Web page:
Was it just one more lie UC told us? -- BLJ
Welcome and Greetings by UC Regents' Chairman Gerald Parsky
Distinguished guests, parents, students, members of the UC Merced family, our good neighbors throughout the Valley, our wonderful Chancellor - referred to as Carol by the young and old, and everyone will soon know her as Carol - on behalf of the Regents and the entire University, I thank you for joining us on this momentous day.
UC Merced has been in the making for 17 years since the Regents first proposed adding a 10th campus to address the education needs of the Valley and accommodate the rapid population growth projected for California. That makes the planning process as old as some of the freshmen who will begin college careers here this week.
However, vision takes time, courage and leadership. Throughout that time, UC Merced has been blessed with strong bipartisan support - across four gubernatorial administrations, a period of term limits that brought many new faces to the Legislature, and the arrival and departure of dozens of Regents in this historic campus-building process.
To all of the elected officials and community leaders who have been dear friends of UC Merced, we thank you.
Today, the state of California has the fastest-growing and youngest population in the nation. For the University, this population growth represents a challenge of educational access. For the Valley, the fastest-growing region in the state, these opportunities carry the possibility of renewed economic and community vitality.
UC Merced will help fulfill the promise of access to qualified students from all over the state. Even more inspiring, nearly one half of these students will be the first in their families to go to college. Today, we look forward to this new campus to help inspire the educational dreams of young people and their families throughout the Valley for generations to come.
To the parents and students here today, I cannot fully express how proud I am to share this day with you. As a parent, I have felt the excitement and wonder of sending a child to college, to dream of the future.
While creating new opportunities for students, the innovative research and intellectual energy at the new campus will also be a powerful engine for economic growth, new businesses and job creation throughout the Valley.
We look for UC Merced's presence - its faculty, its research, its alumni - to spark an economic renaissance for the Valley, just as the University has elsewhere in our Golden State.
Almost all of the industries in which California now leads the world grew out of university-based research. We have seen the economic potential realized in regions like San Diego, Santa Cruz and Orange County, where UC campuses were founded 40 years ago, bustling with new industries that didn't exist there before - biotech, telecommunications, information technology and environmental science clusters that lead the world, with companies founded by UC faculty and alumni that are the pioneers of today's economy.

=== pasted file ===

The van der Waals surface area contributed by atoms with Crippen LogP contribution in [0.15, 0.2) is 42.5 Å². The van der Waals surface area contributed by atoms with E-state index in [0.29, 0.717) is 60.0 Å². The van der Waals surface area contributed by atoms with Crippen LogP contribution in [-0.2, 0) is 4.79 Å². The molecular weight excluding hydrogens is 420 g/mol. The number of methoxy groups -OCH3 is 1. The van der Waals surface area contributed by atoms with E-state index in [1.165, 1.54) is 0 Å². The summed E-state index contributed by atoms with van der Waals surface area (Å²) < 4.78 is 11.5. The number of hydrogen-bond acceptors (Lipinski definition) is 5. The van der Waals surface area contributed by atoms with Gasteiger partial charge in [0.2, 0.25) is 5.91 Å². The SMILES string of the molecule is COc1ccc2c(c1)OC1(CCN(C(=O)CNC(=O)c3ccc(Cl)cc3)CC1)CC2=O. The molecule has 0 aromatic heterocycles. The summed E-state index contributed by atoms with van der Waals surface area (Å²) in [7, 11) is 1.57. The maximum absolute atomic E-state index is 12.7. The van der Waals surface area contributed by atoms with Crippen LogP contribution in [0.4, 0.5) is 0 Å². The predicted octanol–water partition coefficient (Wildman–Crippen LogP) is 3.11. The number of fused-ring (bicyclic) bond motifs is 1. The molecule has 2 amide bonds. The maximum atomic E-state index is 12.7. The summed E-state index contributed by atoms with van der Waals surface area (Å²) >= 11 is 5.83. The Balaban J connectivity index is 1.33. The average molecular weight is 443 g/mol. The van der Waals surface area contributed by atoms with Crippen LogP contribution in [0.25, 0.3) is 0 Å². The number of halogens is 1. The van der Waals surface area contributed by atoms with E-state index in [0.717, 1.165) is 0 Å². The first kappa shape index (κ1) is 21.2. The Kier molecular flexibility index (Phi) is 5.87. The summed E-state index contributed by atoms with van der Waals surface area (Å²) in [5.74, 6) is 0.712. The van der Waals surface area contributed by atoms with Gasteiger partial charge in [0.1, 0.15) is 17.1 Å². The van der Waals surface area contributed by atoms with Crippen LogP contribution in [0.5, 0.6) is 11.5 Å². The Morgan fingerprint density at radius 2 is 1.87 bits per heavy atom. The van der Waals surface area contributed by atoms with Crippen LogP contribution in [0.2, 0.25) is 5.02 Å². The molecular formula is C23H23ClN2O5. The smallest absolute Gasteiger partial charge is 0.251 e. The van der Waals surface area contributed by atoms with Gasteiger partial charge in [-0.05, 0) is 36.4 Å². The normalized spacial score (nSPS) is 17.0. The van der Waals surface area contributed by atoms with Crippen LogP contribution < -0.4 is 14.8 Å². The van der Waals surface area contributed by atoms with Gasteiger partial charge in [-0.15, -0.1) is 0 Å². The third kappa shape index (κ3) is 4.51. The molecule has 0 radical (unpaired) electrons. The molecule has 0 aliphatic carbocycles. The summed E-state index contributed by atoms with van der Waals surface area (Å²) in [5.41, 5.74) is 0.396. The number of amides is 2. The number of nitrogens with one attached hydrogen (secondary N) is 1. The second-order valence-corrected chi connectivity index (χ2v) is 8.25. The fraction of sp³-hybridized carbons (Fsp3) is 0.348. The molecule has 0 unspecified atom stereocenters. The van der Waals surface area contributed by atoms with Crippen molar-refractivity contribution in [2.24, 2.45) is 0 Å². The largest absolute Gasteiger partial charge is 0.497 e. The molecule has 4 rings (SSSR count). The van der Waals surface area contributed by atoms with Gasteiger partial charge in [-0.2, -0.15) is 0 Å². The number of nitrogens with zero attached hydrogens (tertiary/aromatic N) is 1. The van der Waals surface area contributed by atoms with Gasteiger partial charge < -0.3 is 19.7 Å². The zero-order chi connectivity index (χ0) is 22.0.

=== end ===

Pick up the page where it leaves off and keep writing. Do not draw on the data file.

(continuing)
In San Diego, where I live, UC has spawned a telecommunications revolution, creating dozens of globally competitive companies, thousands of high-paying jobs and strong economic growth for the entire community. Likewise, biotech innovations have fueled the regional economy and lead to amazing medical treatments and technologies that improve the quality of life for all Californians.
Across the state, one in four biotech firms was founded by UC scientists and engineers, and the overwhelming majority of these vibrant companies employ UC alumni in key scientific positions. Similarly, one in six California IT and communications firms has a UC connection, and a majority of them employ UC alumni as well-paid executives. More than 1,000 California biotech, high-tech and other R&D-intensive companies put UC research to work every day.
Where will the Valley economy be in 40 years? We look for the Merced campus to do for the Valley in the 21st century what earlier UC campuses did for other parts of California in the previous four decades.
Just as UC research a century ago transformed the alkali soils of the Valley into the greatest agricultural region in the world, UC Merced will again transform the life of the Valley.
To students, faculty and staff, as you join the UC fold today, let me welcome you on behalf of the Regents. We are grateful for your courage and adventurous spirit.
Challenge: Make Merced attractive to businesses
Permit process to be streamlined…MIKE NORTH
A flooded building, staff research and a vote by the Board of Supervisors are three key factors in the effort to make Merced County more business-friendly.
As part of the board's budget hearings Tuesday, supervisors unanimously approved a "one-stop" development review center aimed at streamlining the permitting process for large companies, small businesses and residents.
With an unemployment rate of 17.5 percent, county leaders see the move as a big step toward fostering business development and job growth.